After 15 years of running a consultancy for the world’s most powerful firms, there is one thing that still irks me. Every day we propose ways to make the lives of people we work with better and give them the tools data and methodology to make their companies more efficient. But whether it’s reduced cost, improved performance, or more flexibility, someone in the peanut gallery says:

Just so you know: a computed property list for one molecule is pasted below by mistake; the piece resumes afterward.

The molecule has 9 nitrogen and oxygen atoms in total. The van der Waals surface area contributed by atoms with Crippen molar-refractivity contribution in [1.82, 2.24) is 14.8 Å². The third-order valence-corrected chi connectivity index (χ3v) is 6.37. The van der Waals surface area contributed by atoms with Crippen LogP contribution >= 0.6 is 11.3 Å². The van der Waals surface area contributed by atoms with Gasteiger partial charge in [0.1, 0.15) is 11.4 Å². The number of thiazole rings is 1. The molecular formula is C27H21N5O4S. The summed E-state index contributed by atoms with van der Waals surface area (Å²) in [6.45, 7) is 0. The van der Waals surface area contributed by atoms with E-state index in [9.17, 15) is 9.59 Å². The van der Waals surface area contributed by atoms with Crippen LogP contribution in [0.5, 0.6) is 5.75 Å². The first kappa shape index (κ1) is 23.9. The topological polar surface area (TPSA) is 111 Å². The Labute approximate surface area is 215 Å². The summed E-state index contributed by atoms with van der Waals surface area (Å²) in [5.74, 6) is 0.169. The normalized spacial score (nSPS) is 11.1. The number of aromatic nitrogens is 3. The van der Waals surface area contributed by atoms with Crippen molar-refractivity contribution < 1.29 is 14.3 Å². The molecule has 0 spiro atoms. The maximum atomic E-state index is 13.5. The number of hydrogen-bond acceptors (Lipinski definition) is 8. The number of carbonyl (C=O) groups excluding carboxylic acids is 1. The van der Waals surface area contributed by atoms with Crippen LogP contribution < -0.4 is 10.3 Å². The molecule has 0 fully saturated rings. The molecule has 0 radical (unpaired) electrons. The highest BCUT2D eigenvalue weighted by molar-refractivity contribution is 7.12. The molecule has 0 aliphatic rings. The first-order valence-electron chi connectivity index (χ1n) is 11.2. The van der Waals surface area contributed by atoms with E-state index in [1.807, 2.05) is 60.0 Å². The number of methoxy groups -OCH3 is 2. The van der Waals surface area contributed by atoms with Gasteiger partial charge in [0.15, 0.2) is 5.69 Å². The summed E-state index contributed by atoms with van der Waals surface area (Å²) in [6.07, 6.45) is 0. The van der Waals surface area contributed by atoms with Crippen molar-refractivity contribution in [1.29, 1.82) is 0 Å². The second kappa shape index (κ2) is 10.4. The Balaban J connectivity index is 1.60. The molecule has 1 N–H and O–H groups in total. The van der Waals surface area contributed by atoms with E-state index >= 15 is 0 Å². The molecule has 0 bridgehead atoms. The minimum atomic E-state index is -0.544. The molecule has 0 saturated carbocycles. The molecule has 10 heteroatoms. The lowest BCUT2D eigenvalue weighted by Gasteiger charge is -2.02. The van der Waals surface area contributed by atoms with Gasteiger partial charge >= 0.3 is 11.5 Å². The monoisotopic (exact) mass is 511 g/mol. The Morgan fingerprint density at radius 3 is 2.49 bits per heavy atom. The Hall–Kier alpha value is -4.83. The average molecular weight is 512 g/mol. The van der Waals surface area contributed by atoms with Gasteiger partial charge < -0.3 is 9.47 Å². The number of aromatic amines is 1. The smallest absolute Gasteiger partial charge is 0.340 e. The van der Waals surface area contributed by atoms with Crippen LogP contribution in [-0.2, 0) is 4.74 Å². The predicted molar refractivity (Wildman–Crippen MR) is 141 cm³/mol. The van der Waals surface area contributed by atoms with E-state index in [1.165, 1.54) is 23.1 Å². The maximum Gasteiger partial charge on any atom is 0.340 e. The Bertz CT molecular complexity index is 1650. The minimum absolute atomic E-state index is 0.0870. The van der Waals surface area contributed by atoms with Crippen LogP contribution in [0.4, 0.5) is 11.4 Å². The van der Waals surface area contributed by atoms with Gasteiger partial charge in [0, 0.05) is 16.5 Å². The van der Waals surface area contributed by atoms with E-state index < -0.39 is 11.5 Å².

“No, thanks. I’m okay. We’ve already got that covered. All good.” Bleh!How good were you when half your staff was laid off because the VC didn’t deliver your next tranche? How good were you when your CFO had to explain that you missed earnings targets because of IT challenges and cost overruns? How good were you when you missed your kid’s recital or were pulled out of bed in the middle of the night because your provider fell over… again. Is it possible that, as good as you are at negotiating IT services deals every three years, there might be someone who’s better or has an edge because they do it 50 to 100 times every year with the wind at their back and data from the last 200 deals? This first part of a 3-part series is about needing help, and not wanting to get help. It’s a weird blind spot for many IT and sourcing executives; a self-defeating and problematic approach — and so easy to fix. But you have to be open to change before you get the help you need. This is the funny type of article we don’t expect to get any “likes” from. We are just nudging change. IT problems are hidden time bombs – excess cost, insufficient resiliency, scale limitations. But even when they’re glaringly obvious – outages, budget overruns, lagging performance, vendors that act like they’re the boss – IT managers will often say they’re okay. Why? I always say in response, “I’m so glad you’re okay. How do you measure okay? Are you great? Could you do better faster or cheaper?” Do you all the offerings in the market?